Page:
Rating 2

Directed by Danny Boyle

Written by Alex Garland

Starring Cillian Murphy, Chris Evans, Rose Byrne, Hiroyuki Sanada, Michelle Yeoh, Cliff Curtis, Troy Garity and Benedict Wong

When I was a boy I was obsessed with Space. I read as many books about Astronomy as I could lay my hands on and watched all the scientific documentaries shown on television. Later on, I started to read science fiction novels, starting with the famous C S Lewis sci-fi trilogy and then working my way through anything and everything until I settled on Isaac Asimov as my favourite writer within the genre.

There was a time when I would probably have adored ‘Sunshine’, but that time past many years ago now. I was still looking forward to watching it, but with a certain degree of trepidation, and I wasn’t surprised when it proved to be all somewhat underwhelming and disappointing.

Where to start? I quite enjoyed ‘Shallow Grave’ and ’28 Days Later’, but hated ‘Trainspotting’ with a passion, and I could never bring myself to watch ‘A Life Less Ordinary’ or ‘The Beach’. So, my opinion of Danny Boyle is rather mixed. I’ve liked Cillian Murphy in everything I’ve seen him in so far and I remembered Hiroyuki Sanada from ‘Ringu’ and ‘Ringu 2’, but apart from Chris Evens, I wasn’t especially familiar with the rest of the cast.

The characters exist within tried and tested templates for this kind of film, as does the visual look of it, which is quite arresting for a time, certainly until everything just seems to fall apart in the dreadful last twenty minutes or so. It’s possible to name several previous films that clearly could lay claim as an influence – ‘2001: A Space Odyssey’ (which casts a giant shadow over all films of this type), ‘Solyaris’, ‘Silent Running’, ‘Alien’ and ‘Event Horizon’ immediately come to mind.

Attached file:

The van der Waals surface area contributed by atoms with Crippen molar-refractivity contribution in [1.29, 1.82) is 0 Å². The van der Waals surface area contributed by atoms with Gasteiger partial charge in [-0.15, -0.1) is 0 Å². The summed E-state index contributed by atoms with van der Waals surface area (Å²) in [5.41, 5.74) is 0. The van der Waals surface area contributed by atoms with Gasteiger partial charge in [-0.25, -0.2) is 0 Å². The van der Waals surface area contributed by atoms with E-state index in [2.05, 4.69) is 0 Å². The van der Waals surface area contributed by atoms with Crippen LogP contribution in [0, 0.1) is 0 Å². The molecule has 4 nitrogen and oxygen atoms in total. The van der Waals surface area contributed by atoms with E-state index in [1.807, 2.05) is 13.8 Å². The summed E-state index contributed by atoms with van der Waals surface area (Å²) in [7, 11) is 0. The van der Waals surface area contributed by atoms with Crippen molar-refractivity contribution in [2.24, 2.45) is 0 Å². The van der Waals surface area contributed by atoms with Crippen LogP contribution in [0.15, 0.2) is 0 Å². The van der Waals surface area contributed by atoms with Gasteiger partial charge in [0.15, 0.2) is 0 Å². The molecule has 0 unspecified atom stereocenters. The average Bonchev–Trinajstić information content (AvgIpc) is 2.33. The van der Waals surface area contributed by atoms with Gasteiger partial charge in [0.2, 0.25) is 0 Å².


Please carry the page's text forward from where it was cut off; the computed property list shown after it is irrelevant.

The film is obviously trying to make a statement about our relationship with God and our relationship with Nature. I would assume current concerns about global warming and the future of our planet are at the root of it all. That is fair enough, but ultimately it struck me as being a piece of intellectual gobbledy-gook.

I did like some of the music and the early scenes were just about interesting enough to keep me watching. Murphy is an actor able to maintain the attention of the viewer. That aside, it was okay, but I could have had more fun watching an episode of ‘Red Dwarf’, quite frankly.

A point in the film’s favour is that, like ‘Serenity’, it presupposes that China and America will form the two giant global economic superpowers of the future. However, unlike the horrible Joss Whedon film, it actually manages to include some Asian characters above and beyond condescending bit-part stereotypes.

The reviews were largely very positive, but the film failed to perform with any great gusto at the box office, grossing just under $32 million worldwide, less than $4 million of that coming from its American run.


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